Cover Image: Nightcrawling


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Member Reviews

Absolutely outstanding, and a sure winner for the Booker prize! The perfect book to read this summer.
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Firstly as many people have said before me, I can’t believe this book was written by a 17 year old. That is not to disparage young people but the maturity in the writing, the seamless descriptions of people and places and the general feeling and content of the book is way beyond most seasoned older writers. So hats off to you Leila Mottley. 
Obviously the subject of the book is harrowing and the despair I felt for Kiara was palpable. To have such responsibilities thrust upon her at such an early age would cripple most people but she rose to the challenge and despite many hardships she emerges as a heroine. Her devotion to her young neighbour Trevor is heartwarming and shows a gentle and caring side to Kiara that could so easily have been worn down. 
Overall I thoroughly enjoyed this insight into a world that most of us, thank God, never have to see but it left me feeling anxious as to how we as a society can help/avoid this exploitation  happening in the future.
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3.5 rounded down

Most reviews of Nightcrawling are leading with the fact that Mottley wrote this, her debut novel, aged just seventeen. This undeniably impressive - as is the Booker longlisting - but this would be a strong debut even if you disregarded the author's age at the time of writing.

Based loosely on the Oakland Police Department scandal, I found the writing style was not always to my taste (a bit too self conscious) but this is small criticism of a book I raced through, covers important subject matter and is one I expect to see on more prize lists later in the year. My rating is down to personal preference and my own enjoyment of the novel: objectively I think it is good and deserving of inclusion on the Booker longlist, but it didn't grab me emotionally (probably down to the writing).
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Nightcrawling takes us into the life of 17 year old Kiara (Ki) whose world is crumbling down around her. Her father has died, her mother is in a halfway house, she's jobless, she lives in a high rent hovel, her brother has zero notions of pitching in and she's caring for her addict neighbour's little boy, Trevor. Despite all her attempts at keeping her head above water she becomes involved in a world of sordid abuse and manipulation by a group of police officers who coercively control her as an underage 'nightcrawler'.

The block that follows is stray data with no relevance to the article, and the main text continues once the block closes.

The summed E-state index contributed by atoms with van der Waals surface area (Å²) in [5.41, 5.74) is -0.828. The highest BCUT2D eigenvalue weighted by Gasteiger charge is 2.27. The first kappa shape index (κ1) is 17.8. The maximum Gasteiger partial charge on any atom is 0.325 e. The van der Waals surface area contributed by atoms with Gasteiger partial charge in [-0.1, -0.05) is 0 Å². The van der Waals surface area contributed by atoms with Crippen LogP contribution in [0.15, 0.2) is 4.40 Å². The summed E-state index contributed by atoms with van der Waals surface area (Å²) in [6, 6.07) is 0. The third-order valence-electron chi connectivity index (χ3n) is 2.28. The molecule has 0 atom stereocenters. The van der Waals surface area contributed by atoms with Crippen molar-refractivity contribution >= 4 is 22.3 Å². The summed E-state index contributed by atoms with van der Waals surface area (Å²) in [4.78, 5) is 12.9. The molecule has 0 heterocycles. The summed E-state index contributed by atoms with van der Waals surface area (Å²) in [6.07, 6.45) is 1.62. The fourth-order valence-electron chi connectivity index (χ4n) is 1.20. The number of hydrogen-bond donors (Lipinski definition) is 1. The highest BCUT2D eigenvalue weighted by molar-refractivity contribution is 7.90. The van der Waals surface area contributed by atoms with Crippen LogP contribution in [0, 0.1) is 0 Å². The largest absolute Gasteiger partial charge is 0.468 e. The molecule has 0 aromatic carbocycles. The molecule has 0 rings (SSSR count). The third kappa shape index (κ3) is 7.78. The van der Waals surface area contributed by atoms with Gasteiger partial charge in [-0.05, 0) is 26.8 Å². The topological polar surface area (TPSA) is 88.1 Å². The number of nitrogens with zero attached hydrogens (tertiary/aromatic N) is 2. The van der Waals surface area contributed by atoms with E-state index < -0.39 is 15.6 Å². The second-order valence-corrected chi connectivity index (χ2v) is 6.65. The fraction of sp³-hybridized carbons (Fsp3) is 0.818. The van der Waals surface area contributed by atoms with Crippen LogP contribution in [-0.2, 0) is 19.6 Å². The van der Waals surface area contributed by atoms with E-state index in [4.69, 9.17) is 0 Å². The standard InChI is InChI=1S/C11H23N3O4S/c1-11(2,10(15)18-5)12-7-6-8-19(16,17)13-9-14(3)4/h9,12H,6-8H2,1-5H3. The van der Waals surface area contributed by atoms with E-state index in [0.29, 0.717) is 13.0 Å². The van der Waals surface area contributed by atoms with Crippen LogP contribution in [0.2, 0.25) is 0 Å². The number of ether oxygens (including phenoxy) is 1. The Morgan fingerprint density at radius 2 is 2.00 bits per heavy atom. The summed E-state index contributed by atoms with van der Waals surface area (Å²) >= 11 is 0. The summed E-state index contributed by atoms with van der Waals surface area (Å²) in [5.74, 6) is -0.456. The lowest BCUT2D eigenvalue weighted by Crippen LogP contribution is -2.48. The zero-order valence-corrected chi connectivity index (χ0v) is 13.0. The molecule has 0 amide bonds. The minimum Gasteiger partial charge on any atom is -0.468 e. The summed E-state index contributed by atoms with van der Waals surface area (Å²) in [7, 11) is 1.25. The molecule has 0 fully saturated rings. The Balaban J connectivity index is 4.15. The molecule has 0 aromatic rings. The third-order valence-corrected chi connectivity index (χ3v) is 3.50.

The novel is absolutely devastatingly gripping from the very first page. Immediately, it's obvious Kiara is in an awful situation and the urge is to wrap up her up and take her from this devastation. Mottley writes so well that there's an immediate emotional connection and investment with Kiara and you can't help but want to run in and rescue her.

Leila doesn't shy away from the nasty, gritty and graphic reality of this case. And honestly that's one of the most frightening parts, that this story is based on true events which occured in the Oakland area. Leila allows us to see into a world overflowing with poverty, abuse, police brutality and incredible injustice. Not only does she allows us to catch a glimpse of this world, she is so authentic and faithful in her writing that it is hard not to feel the fear and desperation seep from the pages. 

It's hard to imagine that such a well written, gripping and important book is a debut novel but even harder to imagine that Leila began writing Nightcrawling just before her 17th birthday. I was completely consumed by every page and am very excited to see what's to come next from the wonder that is Leila Mottley.
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Kiara Johnson is a 17-year old girl from Oakland whose father has died, whose mother is in jail and whose brother only cares about becoming a famous rapper. It falls on unemployed Kiara to pay the rent and take care of 10-year old Trevor. It doesn't come as a surprise then that she makes a wrong choice for which she pays dearly.